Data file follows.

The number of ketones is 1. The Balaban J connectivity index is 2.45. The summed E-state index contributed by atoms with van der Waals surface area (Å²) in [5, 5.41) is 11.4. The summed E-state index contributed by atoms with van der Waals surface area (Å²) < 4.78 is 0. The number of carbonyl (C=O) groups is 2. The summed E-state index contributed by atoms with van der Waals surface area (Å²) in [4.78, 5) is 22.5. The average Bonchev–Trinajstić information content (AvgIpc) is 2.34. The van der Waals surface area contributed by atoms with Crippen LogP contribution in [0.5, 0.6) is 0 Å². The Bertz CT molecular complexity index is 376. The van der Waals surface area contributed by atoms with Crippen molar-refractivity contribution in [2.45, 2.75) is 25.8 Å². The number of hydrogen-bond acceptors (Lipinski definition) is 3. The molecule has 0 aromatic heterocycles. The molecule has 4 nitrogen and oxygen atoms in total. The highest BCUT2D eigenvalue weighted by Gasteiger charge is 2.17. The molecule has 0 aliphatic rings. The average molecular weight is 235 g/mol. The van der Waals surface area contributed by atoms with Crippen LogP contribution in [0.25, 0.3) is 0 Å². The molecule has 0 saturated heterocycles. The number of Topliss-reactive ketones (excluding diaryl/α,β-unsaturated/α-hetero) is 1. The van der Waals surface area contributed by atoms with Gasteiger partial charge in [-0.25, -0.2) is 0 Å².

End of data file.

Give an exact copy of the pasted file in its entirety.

The number of ketones is 1. The Balaban J connectivity index is 2.45. The summed E-state index contributed by atoms with van der Waals surface area (Å²) in [5, 5.41) is 11.4. The summed E-state index contributed by atoms with van der Waals surface area (Å²) < 4.78 is 0. The number of carbonyl (C=O) groups is 2. The summed E-state index contributed by atoms with van der Waals surface area (Å²) in [4.78, 5) is 22.5. The average Bonchev–Trinajstić information content (AvgIpc) is 2.34. The van der Waals surface area contributed by atoms with Crippen LogP contribution in [0.5, 0.6) is 0 Å². The Bertz CT molecular complexity index is 376. The van der Waals surface area contributed by atoms with Crippen molar-refractivity contribution in [2.45, 2.75) is 25.8 Å². The number of hydrogen-bond acceptors (Lipinski definition) is 3. The molecule has 0 aromatic heterocycles. The molecule has 4 nitrogen and oxygen atoms in total. The highest BCUT2D eigenvalue weighted by Gasteiger charge is 2.17. The molecule has 0 aliphatic rings. The average molecular weight is 235 g/mol. The van der Waals surface area contributed by atoms with Crippen LogP contribution in [0.25, 0.3) is 0 Å². The molecule has 0 saturated heterocycles. The number of Topliss-reactive ketones (excluding diaryl/α,β-unsaturated/α-hetero) is 1. The van der Waals surface area contributed by atoms with Gasteiger partial charge in [-0.25, -0.2) is 0 Å².